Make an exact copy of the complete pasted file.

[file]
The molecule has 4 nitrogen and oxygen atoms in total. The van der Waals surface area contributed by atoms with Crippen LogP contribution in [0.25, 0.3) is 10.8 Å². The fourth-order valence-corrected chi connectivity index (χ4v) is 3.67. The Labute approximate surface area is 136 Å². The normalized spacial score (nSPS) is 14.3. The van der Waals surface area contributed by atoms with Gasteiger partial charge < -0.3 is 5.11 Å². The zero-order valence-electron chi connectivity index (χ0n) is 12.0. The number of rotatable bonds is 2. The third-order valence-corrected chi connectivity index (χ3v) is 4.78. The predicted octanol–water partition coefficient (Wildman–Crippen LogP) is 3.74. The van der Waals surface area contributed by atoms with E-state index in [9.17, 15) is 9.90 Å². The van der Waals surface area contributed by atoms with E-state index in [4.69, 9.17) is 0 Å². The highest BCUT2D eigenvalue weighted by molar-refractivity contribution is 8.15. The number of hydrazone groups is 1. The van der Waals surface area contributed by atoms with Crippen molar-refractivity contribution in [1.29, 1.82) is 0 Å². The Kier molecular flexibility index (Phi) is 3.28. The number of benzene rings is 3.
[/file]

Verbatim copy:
The molecule has 4 nitrogen and oxygen atoms in total. The van der Waals surface area contributed by atoms with Crippen LogP contribution in [0.25, 0.3) is 10.8 Å². The fourth-order valence-corrected chi connectivity index (χ4v) is 3.67. The Labute approximate surface area is 136 Å². The normalized spacial score (nSPS) is 14.3. The van der Waals surface area contributed by atoms with Gasteiger partial charge < -0.3 is 5.11 Å². The zero-order valence-electron chi connectivity index (χ0n) is 12.0. The number of rotatable bonds is 2. The third-order valence-corrected chi connectivity index (χ3v) is 4.78. The predicted octanol–water partition coefficient (Wildman–Crippen LogP) is 3.74. The van der Waals surface area contributed by atoms with E-state index in [9.17, 15) is 9.90 Å². The van der Waals surface area contributed by atoms with E-state index in [4.69, 9.17) is 0 Å². The highest BCUT2D eigenvalue weighted by molar-refractivity contribution is 8.15. The number of hydrazone groups is 1. The van der Waals surface area contributed by atoms with Crippen molar-refractivity contribution in [1.29, 1.82) is 0 Å². The Kier molecular flexibility index (Phi) is 3.28. The number of benzene rings is 3.